The sub-questions are designed to help shed light on the basic question. Read them only if necessary, but don’t count them separately. What will eventually happen is that you will have a discussion with yourself; this is only an outline to give your conversation some constructive direction.

This survey was written by recovering people. They had the same questions while they were still drinking or using and probably came up with the same answers. They survived and so will you. But there needs to be a starting point, and question No. 1 is as good a place as any …

1. Is there some particular reason why you are concerned about your drinking at this time?

2. Is one of the reasons for your concern the fact that some people are getting on your back about your drinking?

3. Do you have other friends that you prefer to be around these days — people who don’t mind your drinking, or don’t mention it?

4. Have you had more than two or three memory lapses (called blackouts) in the past 90 days?

5. Do you sometimes regret things that you may have said or done while you were drinking?

6. Do you drink more than the people you are with, or do you ever load up your drinks so others don’t notice what you are doing?

7. Have you gotten careless about things that used to be important to you, or have you dropped certain activities from your routine?

8. Have you tried or considered changing things in your life in order to get along better and eliminate some of the problems?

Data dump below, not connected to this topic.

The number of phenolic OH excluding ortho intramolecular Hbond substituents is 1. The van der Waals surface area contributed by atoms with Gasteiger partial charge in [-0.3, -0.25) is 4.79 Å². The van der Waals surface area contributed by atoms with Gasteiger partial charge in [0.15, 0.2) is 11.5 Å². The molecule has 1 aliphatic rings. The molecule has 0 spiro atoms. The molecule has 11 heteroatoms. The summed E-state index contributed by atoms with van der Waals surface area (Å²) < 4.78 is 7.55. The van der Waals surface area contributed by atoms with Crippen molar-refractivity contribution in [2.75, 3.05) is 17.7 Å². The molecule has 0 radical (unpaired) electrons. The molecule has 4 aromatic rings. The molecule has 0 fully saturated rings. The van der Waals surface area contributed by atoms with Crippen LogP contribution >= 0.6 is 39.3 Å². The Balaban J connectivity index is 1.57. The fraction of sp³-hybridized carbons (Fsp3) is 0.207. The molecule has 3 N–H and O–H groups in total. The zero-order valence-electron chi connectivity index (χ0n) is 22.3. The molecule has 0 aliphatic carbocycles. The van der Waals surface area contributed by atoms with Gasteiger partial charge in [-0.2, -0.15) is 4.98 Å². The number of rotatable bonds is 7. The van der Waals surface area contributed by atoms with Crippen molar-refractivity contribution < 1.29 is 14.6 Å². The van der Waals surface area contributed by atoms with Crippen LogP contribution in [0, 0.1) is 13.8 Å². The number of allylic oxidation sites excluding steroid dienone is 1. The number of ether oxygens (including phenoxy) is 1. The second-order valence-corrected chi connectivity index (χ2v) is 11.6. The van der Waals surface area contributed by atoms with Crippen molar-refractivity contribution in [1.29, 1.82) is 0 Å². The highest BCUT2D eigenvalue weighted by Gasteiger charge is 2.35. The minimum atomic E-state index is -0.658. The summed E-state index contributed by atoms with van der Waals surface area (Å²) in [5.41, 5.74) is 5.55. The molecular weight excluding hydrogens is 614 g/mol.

9. Do you ever wonder if some of the problems that may accompany your drinking would be lessened or go away, if you decided to stop entirely?

10. Have you ever promised yourself that you would really try to cut down on your drinking without quitting altogether?

11. Have you ever tried to quit — totally — and not been able to?

12. Was it difficult for you to make this self examination, and is this a subject you consider too personal to discuss with others?


This is the simplest scoring system in the annals of do-it-yourself testing. Any “YES” answer to a main or sub-question has earned you membership in a not very exclusive population of several million people with drinking or drugging problems. The more “YES’s” you toted up, the better off you are. Every “YES” you were able to mentally put down was a striking symbol of personal honesty. It meant that you have begun the process of self-realization — a principle in which virtually all recovery problems are based. Without personal recognition of your condition, there can be no meaningful recovery.

If you will consider each “YES” to be a minor victory in this same sense, you might want to take the test again and see how many more “YES’s” you can identify. The enemies of recovery are guilt, denial and alibis. The allies are acceptance, understanding and honesty.

If the results of the test suggest that you, or whoever you took the test for, are an alcoholic or other chemical dependent, congratulations. Now you’re getting somewhere.

LIFELINE American Magazine